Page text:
Mine production contracted in three of the past five years, according to Credit Suisse. The bank anticipates 6.59 million ounces of supply from pits by 2016, or 333,000 ounces less than in 2007. South Africa and Russia account for 79 percent of mine output, increasing the potential for disruptions from strikes and safety-related closures.
Mining companies are going deeper to find ore, with Northam Platinum Ltd.’s Zondereinde mine in South Africa reaching down as much 1.3 miles (2.1 kilometers). Strikes caused almost 15 billion rand ($1.52 billion) in lost output across the South African mining industry in 2012, according to the National Treasury.
Shares of Anglo American Platinum dropped 21 percent to 354.50 rand in Johannesburg trading this year and will decline to 342.11 rand in 12 months, according to the average of 17 analyst estimates compiled by Bloomberg. Palladium accounted for 17 percent of sales last year. The Johannesburg-based company said in May that it would idle three shafts and cut 6,000 jobs to restore profitability.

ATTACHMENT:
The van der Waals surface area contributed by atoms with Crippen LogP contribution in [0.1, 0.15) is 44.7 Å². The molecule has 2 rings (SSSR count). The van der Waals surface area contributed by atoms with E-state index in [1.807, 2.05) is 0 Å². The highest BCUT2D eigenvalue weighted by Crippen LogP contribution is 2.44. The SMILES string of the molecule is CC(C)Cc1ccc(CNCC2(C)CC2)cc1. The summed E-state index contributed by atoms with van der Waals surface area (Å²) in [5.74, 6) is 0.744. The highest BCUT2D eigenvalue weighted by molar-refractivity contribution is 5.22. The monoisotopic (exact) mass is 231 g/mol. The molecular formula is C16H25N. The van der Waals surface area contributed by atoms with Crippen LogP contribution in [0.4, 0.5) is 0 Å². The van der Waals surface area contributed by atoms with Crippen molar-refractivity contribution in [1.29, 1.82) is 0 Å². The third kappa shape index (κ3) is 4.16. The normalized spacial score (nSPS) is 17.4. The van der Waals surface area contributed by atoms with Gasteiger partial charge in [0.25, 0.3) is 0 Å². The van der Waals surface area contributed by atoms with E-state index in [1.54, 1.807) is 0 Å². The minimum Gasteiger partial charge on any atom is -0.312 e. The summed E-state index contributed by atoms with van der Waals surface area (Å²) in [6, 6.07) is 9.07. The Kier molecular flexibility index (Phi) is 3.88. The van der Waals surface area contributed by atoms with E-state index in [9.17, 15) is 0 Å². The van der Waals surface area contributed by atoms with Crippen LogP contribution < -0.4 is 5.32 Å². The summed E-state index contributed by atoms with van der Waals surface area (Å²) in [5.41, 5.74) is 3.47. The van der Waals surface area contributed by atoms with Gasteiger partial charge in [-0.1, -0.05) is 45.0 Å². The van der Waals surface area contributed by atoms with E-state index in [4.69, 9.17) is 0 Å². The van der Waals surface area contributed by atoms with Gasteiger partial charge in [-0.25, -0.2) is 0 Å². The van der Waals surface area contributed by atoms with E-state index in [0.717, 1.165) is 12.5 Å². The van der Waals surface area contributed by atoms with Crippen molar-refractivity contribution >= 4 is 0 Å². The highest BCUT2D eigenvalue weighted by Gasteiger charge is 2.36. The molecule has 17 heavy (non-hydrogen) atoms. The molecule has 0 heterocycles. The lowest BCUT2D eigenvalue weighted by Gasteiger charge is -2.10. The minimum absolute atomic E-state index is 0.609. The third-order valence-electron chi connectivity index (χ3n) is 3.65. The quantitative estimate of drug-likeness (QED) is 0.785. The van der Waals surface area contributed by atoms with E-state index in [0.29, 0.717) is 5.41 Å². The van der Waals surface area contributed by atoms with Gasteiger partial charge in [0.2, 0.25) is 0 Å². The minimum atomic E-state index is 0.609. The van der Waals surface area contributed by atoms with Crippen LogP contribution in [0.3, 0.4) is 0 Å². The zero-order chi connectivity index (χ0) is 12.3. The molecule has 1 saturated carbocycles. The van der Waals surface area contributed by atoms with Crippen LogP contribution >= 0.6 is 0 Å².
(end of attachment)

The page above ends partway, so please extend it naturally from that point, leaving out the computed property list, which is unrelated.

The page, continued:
OAO GMK Norilsk Nickel, the biggest producer, declined 22 percent in Moscow trading this year. Analysts are predicting the shares will rebound to 6,080 rubles in 12 months, according to the average of seven estimates. Palladium generated 14 percent of the Moscow-based company’s sales last year, according to data compiled by Bloomberg.
“The fundamental expectations are bullish,” said Tom Hainlin, the national investment strategist for Ascent Private Capital Management in Minneapolis, which oversaw about $112 billion of assets at the end of June. “The context of a commodity based on global consumer demand and shortfall in supply tells me that the metal will remain in favor.”